git clone ~/.rbenv
git clone ~/.rbenv/plugins/ruby-build
echo 'export PATH="$HOME/.rbenv/bin:$PATH"' >> ~/.bash_profile
echo 'eval "$(rbenv init -)"' >> ~/.bash_profile
source ~/.bash_profile
rbenv install 2.4.5
gem install bundler

The installation of the Sablon gem can then be performed by buildout (by extending from ruby-gems.cfg).

LDAP credentials

LDAP and AD plugins get configured as usual, using an ldap_plugin.xml file in the profile of the respective policy package - with one exception:

Credentials for the LDAP service (bind DN and bind password) will NEVER be checked in in the ldap_plugin.xml, but instead will be stored machine-wide in a file ~/.opengever/ldap/{hostname}.json where {hostname} refers to the hostname of the LDAP server.

When an OpenGever client then is created using opengever.setup, the credentials are read from that file and configured for the LDAPUserFolder as well as the active LDAP connection.

So, for a local development installation, create the following file:


with these contents:


<bind_dn> and <bind_pw> refer to the username and password for the respective user in our development LDAP tree.

Installing and activating Solr

Solr is installed automatically during Buildout but needs to be activated in GEVER.

Just start Solr:

$ bin/solr start

Then run the activate_solr maintenance script:

$ bin/instance run src/opengever.maintenance/opengever/maintenance/scripts/

Activating Solr update chain

The custom Solr update chain allows to propagate document updates to another Solr. This can be enabled for specific portal types. A StatelessScriptUpdateProcessor with the name sync.chain provides a script that is using a JavaScript Script to sync the documents.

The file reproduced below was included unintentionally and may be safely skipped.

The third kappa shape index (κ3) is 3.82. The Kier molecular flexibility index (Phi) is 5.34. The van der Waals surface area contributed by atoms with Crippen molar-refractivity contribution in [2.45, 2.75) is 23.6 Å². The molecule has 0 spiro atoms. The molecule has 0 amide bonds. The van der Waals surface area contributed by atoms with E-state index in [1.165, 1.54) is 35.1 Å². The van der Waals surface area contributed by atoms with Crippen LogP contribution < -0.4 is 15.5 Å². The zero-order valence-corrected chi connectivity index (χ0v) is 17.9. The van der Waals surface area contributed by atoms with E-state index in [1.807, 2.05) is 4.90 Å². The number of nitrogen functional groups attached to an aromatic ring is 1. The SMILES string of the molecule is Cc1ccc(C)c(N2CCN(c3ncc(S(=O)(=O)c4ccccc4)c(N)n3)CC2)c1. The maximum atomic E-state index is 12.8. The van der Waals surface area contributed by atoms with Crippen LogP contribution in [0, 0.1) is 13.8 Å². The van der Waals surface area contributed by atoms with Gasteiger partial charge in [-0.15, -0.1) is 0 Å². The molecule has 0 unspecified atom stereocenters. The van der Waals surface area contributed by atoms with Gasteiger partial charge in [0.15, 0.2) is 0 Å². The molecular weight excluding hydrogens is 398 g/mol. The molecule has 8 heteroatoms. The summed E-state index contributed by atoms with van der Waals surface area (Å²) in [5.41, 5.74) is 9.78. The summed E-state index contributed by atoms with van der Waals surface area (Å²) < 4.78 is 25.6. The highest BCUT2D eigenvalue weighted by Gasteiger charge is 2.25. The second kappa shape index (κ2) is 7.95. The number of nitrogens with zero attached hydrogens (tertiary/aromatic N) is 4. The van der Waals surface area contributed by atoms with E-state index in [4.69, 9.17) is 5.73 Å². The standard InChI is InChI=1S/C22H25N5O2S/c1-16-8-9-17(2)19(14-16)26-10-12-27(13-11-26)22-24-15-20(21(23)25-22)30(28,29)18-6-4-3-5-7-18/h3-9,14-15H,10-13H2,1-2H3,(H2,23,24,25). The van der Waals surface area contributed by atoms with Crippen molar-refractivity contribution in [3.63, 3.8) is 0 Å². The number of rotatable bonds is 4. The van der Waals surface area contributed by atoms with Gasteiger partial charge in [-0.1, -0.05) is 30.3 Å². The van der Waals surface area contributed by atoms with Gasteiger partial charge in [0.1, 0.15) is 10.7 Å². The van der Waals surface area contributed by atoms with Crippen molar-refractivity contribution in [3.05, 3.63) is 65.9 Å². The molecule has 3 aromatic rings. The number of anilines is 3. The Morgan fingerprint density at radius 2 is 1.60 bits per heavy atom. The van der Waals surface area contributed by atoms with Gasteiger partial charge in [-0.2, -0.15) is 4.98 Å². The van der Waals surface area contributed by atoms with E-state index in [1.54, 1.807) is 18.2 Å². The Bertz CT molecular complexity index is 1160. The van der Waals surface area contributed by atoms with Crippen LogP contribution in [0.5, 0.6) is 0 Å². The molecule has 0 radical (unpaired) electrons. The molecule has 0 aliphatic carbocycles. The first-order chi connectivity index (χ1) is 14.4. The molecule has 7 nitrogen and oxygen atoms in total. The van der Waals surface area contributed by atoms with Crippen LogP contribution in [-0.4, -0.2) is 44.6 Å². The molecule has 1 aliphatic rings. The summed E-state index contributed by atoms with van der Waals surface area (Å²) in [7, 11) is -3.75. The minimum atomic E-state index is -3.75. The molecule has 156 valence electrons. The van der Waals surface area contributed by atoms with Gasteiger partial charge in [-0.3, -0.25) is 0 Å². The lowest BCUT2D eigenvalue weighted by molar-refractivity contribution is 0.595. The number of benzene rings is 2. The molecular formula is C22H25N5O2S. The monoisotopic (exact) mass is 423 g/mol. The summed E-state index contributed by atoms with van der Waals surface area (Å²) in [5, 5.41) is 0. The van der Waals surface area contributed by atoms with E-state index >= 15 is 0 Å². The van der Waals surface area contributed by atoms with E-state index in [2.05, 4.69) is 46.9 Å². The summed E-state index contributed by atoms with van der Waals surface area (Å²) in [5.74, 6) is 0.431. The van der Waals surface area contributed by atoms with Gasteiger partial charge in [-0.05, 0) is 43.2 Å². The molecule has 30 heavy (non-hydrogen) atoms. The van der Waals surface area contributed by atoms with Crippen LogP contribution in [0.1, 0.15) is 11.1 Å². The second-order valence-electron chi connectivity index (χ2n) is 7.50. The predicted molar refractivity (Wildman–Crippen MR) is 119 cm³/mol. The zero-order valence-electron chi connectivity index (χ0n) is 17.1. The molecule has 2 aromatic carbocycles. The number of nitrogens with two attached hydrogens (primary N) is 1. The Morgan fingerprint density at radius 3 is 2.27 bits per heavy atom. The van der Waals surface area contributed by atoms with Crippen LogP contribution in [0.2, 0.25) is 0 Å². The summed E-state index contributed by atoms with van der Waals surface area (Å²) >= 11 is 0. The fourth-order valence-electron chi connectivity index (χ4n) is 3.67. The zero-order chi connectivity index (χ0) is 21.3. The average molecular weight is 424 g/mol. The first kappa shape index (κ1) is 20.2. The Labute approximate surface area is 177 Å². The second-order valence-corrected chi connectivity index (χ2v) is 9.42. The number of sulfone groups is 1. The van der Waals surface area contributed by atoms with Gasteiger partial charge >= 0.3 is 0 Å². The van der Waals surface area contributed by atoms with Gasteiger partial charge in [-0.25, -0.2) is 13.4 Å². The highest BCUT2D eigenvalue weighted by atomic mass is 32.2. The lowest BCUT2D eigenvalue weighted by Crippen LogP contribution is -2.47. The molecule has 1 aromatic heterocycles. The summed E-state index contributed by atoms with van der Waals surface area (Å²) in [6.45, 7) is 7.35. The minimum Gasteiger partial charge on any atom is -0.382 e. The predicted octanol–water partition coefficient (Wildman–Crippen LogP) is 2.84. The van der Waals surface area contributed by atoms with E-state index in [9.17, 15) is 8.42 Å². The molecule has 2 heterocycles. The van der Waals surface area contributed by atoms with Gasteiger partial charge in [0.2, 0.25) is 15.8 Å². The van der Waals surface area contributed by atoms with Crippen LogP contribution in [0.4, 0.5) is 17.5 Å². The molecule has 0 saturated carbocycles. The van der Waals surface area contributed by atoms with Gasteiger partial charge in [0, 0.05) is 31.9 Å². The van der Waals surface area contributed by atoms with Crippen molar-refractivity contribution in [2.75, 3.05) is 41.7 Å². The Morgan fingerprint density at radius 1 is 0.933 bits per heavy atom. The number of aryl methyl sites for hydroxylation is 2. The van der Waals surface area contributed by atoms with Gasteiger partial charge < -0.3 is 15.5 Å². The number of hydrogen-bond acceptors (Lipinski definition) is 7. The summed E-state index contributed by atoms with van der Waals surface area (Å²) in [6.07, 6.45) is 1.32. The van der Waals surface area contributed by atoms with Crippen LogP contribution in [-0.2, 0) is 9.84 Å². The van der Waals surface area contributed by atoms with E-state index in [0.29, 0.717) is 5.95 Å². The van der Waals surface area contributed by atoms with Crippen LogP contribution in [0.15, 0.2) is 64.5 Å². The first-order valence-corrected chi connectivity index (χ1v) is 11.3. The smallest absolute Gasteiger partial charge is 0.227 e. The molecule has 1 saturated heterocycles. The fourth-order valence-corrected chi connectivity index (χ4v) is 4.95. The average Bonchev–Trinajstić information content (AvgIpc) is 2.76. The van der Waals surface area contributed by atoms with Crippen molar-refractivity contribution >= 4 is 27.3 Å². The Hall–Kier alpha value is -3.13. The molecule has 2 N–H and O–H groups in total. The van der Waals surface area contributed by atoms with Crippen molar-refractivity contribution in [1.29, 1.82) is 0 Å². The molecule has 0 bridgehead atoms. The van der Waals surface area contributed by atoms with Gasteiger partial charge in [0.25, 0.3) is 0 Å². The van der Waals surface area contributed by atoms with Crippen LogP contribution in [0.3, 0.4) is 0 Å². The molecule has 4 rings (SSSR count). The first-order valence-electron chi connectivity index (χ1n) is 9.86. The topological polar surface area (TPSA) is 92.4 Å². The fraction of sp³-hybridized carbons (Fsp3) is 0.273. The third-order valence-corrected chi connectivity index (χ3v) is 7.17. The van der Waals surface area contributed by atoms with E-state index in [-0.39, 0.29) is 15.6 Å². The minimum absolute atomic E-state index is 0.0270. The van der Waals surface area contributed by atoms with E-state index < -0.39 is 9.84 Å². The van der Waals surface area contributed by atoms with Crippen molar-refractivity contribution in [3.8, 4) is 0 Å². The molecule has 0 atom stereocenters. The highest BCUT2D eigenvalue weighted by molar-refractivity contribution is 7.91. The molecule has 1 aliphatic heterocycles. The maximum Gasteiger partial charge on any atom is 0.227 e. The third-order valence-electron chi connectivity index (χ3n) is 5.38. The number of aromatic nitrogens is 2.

To activate the sync.chain, provide an overlayconfig using the overlayconfig option in the ftw.recipe.solr. See for more information.

In order for the StatelessScriptUpdateProcessor to work, add the following overlayconfig under the solr section in the buildout.cfg.

configoverlay =
        "initParams": {
            "/update/**,/query,/select,/spell": {
                "defaults": {

When the sync.chain UpdateRequestProcessorChain is activated, the remoteCoreURL and portalTypes option has to be set in the buildout.cfg. The portalTypes options is a comma separated list of portal_types to sync. This is done by using the jvm-opts option:

    jvm-opts = -Xms512m -Xmx512m -Xss256k -DremoteCoreURL=http://localhost:8984/solr/ris -DportalTypes=opengever.document.document,opengever.dossier.businesscasedossier

Note the other options next to -DremoteCoreURL. These are options from All the defaults from the jvm-opts section have to be set here again to not override the defaults.


Because automated testing is hard, the tests have to be done manually. This section documents the steps required to do the test setup involving two Solr instances. The manual test will determine whether the relevant documents are propagated to a remote Solr.

  1. Install the RIS Solr from
  2. Change the RIS Solr port to 8984 in the buildout.cfg:
port = 8984
  1. Configure the GEVER Solr as documented under Activating Solr update chain
  2. Start GEVER, GEVER Solr and RIS Solr
  3. Go to http://localhost:8984/ and select the ris Solr core
  4. Make a query with q=*:* and no active filters
  5. As a result there should be no search results
  6. Go to http://localhost:8080/fd/ordnungssystem/fuehrung/kommunikation/allgemeines/dossier-1 and change the dossiertitle from Jahresdossier 2015 to Jahresdossier 2017
  7. Go back to the RIS Solr and make a query with q=Title:Jahresdossier 2017 and no active filters
  8. As a result the dossier with the title Jahresdossier 2017 should appear